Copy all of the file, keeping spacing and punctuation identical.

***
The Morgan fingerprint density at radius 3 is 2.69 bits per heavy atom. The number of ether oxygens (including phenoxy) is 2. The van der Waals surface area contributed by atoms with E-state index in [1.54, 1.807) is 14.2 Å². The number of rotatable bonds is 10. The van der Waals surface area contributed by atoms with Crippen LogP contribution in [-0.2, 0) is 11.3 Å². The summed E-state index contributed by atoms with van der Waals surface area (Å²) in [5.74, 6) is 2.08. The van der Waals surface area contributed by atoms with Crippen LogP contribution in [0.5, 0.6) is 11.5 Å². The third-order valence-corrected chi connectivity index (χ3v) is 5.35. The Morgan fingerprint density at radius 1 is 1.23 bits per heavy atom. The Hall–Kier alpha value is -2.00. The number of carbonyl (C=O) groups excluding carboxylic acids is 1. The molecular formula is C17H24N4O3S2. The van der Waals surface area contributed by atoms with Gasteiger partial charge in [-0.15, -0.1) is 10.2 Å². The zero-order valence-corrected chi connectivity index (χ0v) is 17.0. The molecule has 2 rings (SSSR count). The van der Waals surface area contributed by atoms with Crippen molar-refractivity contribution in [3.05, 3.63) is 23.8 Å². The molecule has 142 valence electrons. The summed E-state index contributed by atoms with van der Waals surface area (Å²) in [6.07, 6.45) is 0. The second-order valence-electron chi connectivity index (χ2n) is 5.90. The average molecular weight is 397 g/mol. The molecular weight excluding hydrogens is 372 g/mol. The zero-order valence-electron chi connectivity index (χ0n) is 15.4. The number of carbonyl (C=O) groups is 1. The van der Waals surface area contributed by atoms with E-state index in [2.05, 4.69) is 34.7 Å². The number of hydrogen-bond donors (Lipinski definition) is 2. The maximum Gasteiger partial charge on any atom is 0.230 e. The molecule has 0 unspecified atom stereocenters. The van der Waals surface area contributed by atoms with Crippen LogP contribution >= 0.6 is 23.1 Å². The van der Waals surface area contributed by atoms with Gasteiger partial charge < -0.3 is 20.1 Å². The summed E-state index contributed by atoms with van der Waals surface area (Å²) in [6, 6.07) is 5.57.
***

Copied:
The Morgan fingerprint density at radius 3 is 2.69 bits per heavy atom. The number of ether oxygens (including phenoxy) is 2. The van der Waals surface area contributed by atoms with E-state index in [1.54, 1.807) is 14.2 Å². The number of rotatable bonds is 10. The van der Waals surface area contributed by atoms with Crippen LogP contribution in [-0.2, 0) is 11.3 Å². The summed E-state index contributed by atoms with van der Waals surface area (Å²) in [5.74, 6) is 2.08. The van der Waals surface area contributed by atoms with Crippen LogP contribution in [0.5, 0.6) is 11.5 Å². The third-order valence-corrected chi connectivity index (χ3v) is 5.35. The Morgan fingerprint density at radius 1 is 1.23 bits per heavy atom. The Hall–Kier alpha value is -2.00. The number of carbonyl (C=O) groups excluding carboxylic acids is 1. The molecular formula is C17H24N4O3S2. The van der Waals surface area contributed by atoms with Gasteiger partial charge in [-0.15, -0.1) is 10.2 Å². The zero-order valence-corrected chi connectivity index (χ0v) is 17.0. The molecule has 2 rings (SSSR count). The van der Waals surface area contributed by atoms with Crippen molar-refractivity contribution in [3.05, 3.63) is 23.8 Å². The molecule has 142 valence electrons. The summed E-state index contributed by atoms with van der Waals surface area (Å²) in [6.07, 6.45) is 0. The second-order valence-electron chi connectivity index (χ2n) is 5.90. The average molecular weight is 397 g/mol. The molecular weight excluding hydrogens is 372 g/mol. The zero-order valence-electron chi connectivity index (χ0n) is 15.4. The number of carbonyl (C=O) groups is 1. The van der Waals surface area contributed by atoms with E-state index in [2.05, 4.69) is 34.7 Å². The number of hydrogen-bond donors (Lipinski definition) is 2. The maximum Gasteiger partial charge on any atom is 0.230 e. The molecule has 0 unspecified atom stereocenters. The van der Waals surface area contributed by atoms with Crippen LogP contribution >= 0.6 is 23.1 Å². The van der Waals surface area contributed by atoms with Gasteiger partial charge < -0.3 is 20.1 Å². The summed E-state index contributed by atoms with van der Waals surface area (Å²) in [6, 6.07) is 5.57.